Here are some of the best extracts:
How would most major private or public institutions react if one of their leading figures – say, the chief executive – was found guilty by an independent commission of saying, in public to a competitor, "You f***ing black c*** ... f***ing k***head"?
They would sack them.
If Chelsea – who have said they will wait to see if Terry appeals before making clear their intentions and on Saturday confirmed there will be a "disciplinary process" with Ashley Cole – choose not to do that, what reasons will they – and their owner, Roman Abramovich – give for not taking this course of action? Are they happy their captain has been found guilty of lying? Are they happy that he uses the phrase "You f***ing black c*** ... f***ing k***head" in public? Are they happy for this man to be their captain?
To be their leader? Really?
Are Chelsea fans happy to have their team led by a man who uses a racist insult? Will Chelsea fans – and with social media there are many opportunities for them to find their voice, how about #sackjohnterrynow? – signal their disapproval of their "leader"? Because if they don't, then how can they take a credible stand on racism in public life ever again? They can't. There is no reason for being equivocal about racism.
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Maybe it is time we simply took Ashley Cole for what he plainly is. Or for what he has plainly become.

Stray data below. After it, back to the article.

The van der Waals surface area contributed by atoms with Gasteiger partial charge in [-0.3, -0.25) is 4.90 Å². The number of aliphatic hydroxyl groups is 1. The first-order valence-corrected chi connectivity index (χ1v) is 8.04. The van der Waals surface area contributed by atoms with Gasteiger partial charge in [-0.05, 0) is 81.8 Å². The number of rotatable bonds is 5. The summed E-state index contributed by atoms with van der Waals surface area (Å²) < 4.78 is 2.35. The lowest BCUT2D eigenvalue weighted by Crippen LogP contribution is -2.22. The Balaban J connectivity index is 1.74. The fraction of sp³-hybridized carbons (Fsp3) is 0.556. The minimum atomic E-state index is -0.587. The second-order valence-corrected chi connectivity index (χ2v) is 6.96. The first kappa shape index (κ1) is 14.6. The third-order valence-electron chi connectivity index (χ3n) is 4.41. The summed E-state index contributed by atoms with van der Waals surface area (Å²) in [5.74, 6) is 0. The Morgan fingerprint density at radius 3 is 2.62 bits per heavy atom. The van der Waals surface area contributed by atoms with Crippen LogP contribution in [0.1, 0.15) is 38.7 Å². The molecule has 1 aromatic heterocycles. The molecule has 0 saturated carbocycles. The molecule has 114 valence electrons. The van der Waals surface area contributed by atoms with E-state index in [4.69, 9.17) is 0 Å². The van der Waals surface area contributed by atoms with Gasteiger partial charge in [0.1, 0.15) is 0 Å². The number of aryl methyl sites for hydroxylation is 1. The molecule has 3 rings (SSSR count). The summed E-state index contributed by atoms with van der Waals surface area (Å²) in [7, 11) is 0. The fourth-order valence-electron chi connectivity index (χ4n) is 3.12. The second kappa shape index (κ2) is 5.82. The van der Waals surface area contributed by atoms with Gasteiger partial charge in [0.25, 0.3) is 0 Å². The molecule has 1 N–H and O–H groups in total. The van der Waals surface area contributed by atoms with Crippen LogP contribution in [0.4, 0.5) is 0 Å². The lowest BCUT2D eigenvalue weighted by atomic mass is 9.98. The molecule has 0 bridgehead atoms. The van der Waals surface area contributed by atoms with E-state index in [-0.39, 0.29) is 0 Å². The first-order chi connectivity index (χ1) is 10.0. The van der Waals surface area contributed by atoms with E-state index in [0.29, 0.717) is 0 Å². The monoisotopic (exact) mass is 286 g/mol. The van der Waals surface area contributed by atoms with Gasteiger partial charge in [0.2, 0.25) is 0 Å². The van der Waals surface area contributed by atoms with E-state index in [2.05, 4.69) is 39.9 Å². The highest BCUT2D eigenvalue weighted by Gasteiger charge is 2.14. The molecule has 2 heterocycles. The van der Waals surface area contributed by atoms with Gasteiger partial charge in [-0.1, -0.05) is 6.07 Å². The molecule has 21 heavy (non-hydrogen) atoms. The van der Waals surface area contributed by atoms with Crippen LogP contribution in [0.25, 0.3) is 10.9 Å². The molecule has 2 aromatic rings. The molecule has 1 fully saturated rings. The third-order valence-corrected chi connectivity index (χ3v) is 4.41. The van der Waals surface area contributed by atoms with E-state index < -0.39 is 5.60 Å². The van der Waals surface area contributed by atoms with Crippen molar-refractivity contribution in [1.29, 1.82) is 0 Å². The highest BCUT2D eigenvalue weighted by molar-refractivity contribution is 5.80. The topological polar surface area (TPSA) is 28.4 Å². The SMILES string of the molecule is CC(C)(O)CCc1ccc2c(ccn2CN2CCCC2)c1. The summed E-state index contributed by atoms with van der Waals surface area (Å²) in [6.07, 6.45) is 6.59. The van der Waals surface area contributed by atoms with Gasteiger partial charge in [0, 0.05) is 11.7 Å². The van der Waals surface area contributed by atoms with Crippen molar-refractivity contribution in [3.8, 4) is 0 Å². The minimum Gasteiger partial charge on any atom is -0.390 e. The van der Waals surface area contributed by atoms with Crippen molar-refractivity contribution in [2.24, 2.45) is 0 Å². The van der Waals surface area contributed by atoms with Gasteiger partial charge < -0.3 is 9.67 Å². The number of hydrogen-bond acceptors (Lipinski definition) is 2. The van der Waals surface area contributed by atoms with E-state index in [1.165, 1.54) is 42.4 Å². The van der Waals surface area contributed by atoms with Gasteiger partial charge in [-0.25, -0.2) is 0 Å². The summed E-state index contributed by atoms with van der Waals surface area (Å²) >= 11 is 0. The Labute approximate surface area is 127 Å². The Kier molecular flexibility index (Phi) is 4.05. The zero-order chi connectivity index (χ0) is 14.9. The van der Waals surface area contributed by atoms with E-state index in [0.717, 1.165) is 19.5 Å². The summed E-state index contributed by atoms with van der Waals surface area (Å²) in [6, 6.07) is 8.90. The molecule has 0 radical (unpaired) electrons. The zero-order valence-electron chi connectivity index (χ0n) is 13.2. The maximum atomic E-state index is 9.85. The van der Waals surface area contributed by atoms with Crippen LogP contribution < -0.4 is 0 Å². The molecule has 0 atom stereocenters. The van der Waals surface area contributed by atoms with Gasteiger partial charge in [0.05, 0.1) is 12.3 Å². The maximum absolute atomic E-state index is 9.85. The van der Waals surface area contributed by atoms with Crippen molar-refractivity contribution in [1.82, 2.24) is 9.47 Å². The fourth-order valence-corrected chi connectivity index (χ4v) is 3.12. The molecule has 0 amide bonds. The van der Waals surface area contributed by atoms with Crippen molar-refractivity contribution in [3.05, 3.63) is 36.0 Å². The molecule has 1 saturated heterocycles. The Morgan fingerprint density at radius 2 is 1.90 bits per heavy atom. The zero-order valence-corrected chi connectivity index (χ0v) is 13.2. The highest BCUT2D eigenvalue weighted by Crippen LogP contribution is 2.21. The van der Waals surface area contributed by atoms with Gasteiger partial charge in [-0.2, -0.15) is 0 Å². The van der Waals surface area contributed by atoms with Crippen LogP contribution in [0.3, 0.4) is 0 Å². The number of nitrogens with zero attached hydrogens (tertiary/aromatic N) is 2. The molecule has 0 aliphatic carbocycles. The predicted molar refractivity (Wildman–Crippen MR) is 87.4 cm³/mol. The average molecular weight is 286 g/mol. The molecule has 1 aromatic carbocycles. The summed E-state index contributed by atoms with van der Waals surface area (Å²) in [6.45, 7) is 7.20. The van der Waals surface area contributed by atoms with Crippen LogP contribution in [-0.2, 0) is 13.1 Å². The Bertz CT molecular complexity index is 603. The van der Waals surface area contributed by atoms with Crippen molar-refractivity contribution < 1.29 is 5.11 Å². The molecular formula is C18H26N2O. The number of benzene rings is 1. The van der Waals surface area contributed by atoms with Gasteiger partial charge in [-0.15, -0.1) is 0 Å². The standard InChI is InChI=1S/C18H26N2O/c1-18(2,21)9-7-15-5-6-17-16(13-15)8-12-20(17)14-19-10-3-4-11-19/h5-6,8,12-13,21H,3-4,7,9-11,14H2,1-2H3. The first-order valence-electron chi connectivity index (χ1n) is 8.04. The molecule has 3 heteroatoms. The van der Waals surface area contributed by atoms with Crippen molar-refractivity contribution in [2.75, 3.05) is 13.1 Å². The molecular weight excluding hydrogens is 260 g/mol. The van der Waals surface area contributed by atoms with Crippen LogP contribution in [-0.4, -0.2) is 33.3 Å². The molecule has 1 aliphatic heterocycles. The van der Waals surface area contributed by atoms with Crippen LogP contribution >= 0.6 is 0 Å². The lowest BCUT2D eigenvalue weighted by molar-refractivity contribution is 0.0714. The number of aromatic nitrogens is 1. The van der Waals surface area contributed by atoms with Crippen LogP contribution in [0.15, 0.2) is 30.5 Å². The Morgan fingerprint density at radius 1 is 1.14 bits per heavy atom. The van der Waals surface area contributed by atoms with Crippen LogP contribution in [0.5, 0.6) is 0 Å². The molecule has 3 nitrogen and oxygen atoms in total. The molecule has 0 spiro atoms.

Stupid, naïve, coarse, starved of sane advice, embittered, irrational, trapped in football’s familiar world of privilege and excess.
The moment to rip his character to shreds had passed even before THAT tweet, the stick with which to beat him was big enough without Friday’s vulgar nonsense.
How did it happen? How did a personable, vibrant, carefree, homegrown, ultra-talented youngster morph into a personification of practically all things reprehensible in the elite modern game?
Because his like are indulged, deified by those who should be disciplining, convinced by cronies that the normal rules of everyday, humdrum life do not apply, lulled into a sense of invincibility by the lickspittles that surround them.
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Chelsea's reputation has been significantly tainted. They are, after all, the champions of Europe. As such, they are expected to set a tone and a standard to which lesser clubs might aspire.
Even a surface reading of that damning judgment will convey just how far they have fallen below those expectations. And, in turn, their scandalous conduct has cast a shadow across the whole of the English game.
No longer can we condemn the ugly excesses of Spaniards, Italians, Ukrainians and the rest, when one of our showpiece clubs have behaved with such squalid duplicity. So this time we need something more than the usual evasions and obfuscations from the owner's flunkeys.
We need an explanation, a statement of intent and a public apology from the man himself. He may not take kindly to the notion of breaking his silence. But it is high time that Roman Abramovich found his voice.